DECEMBER 14, 1965.
ELDON L. STROUP, ET AL., PLAINTIFFS-APPELLANTS,
CHARLOTTE CODO AND JAMES J. ALESSIO D/B/A ALESSIO AND SONS, DEFENDANTS-APPELLEES.
Appeal from the Circuit Court of the 12th Judicial Circuit,
Will County; the Hon. MICHAEL A. ORENIC, Judge, presiding.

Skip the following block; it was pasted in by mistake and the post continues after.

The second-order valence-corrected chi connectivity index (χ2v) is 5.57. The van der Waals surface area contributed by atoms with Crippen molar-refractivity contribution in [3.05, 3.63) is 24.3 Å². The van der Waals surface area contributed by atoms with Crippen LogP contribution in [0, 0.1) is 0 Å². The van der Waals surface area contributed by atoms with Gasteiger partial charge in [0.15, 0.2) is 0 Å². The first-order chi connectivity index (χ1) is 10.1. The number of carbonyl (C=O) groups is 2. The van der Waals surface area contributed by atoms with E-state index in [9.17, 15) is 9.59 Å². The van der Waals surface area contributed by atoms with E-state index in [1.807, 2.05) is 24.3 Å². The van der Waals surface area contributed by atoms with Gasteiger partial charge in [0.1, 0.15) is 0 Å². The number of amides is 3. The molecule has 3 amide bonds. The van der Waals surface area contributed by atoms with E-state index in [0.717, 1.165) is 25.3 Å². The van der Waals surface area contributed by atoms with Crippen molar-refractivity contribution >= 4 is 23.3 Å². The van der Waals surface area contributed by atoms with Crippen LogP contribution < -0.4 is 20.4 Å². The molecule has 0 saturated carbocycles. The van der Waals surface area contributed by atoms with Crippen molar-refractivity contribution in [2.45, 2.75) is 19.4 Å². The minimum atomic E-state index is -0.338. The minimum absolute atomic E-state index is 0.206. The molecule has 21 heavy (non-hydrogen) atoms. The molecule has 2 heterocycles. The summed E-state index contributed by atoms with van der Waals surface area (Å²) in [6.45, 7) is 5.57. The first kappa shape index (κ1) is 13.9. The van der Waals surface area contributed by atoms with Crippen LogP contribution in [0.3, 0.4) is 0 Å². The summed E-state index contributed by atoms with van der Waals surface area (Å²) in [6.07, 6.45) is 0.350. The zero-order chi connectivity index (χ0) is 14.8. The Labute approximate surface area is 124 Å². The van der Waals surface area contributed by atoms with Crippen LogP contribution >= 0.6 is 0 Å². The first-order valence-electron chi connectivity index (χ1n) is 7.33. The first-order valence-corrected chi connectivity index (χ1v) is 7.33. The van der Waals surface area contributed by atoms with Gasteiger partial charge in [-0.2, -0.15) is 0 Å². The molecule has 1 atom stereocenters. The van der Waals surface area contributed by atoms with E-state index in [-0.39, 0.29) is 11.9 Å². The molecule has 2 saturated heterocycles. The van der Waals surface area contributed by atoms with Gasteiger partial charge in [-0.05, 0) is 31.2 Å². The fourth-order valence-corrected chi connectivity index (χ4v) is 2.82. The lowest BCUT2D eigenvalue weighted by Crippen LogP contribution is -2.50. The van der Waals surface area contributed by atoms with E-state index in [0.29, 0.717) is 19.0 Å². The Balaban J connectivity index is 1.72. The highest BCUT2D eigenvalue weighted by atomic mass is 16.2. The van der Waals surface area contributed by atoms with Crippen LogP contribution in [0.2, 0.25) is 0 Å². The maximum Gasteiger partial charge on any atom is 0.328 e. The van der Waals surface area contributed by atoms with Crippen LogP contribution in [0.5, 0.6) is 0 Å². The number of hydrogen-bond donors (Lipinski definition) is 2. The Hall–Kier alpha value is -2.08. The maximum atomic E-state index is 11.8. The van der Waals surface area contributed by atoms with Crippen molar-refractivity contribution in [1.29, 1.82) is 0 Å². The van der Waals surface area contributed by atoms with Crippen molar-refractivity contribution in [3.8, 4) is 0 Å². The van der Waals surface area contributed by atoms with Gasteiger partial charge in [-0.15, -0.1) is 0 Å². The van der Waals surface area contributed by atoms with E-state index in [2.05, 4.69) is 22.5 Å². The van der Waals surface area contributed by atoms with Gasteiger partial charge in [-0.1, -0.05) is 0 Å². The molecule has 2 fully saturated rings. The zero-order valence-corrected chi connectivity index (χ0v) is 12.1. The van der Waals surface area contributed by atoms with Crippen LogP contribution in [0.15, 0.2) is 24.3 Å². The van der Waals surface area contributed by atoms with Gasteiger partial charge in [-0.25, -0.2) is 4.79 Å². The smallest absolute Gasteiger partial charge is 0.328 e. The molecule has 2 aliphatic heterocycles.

Plaintiffs, Eldon L. Stroup and Hilda Stroup, and defendant, Charlotte Codo, are owners of adjoining commercial lots which abut at their northern boundaries upon West Jefferson Street in the City of Joliet. Both lots are shaped as parallelograms, the plaintiffs having frontage of 110 feet, the defendants having frontage of forty feet, and the depth of each lot being 139 feet. A one-story frame building measuring approximately 18' x 36' located at the northeast corner of plaintiffs' lot has been used for some time during warmer seasons of every year as a drive-in ice cream stand. A fence located approximately three feet easterly of plaintiffs' western boundary, and along its length, is the only physical barrier between the lots in question. James Alessio, d/b/a Alessio & Sons, also a defendant, as general contractor to Codo, completed construction of a concrete block building upon her aforementioned lot in January, 1964. During the following May, plaintiffs had their premises surveyed, and thereupon discovered that the easterly side of the new Codo building, measuring thirty-two feet from north to south, protrudes across their western property line. The encroachment measures approximately two inches at the northeast corner of the building and increases along the course of the wall to a maximum of about five and one-half inches at the southeast corner. This proceeding, involving several counts, a counterclaim and a cross-complaint followed. The cause thereafter proceeded to trial before the court solely on Count II of plaintiffs' complaint, which seeks injunctive relief against defendant, Charlotte Codo, requiring her to remove the encroachment. After the hearing, the Chancellor found (1) the encroachment small, (2) the detriment to plaintiffs slight, (3) the cost of removal great, (4) the encroachment unintentional, and (5) plaintiffs' remedy at law for damages adequate. Accordingly, a decree was entered in favor of the defendants denying the mandatory injunction prayed for by plaintiffs. The Chancellor also made the additional finding that no just reason exists for delaying appeal. Plaintiffs thereupon perfected this proceeding for review.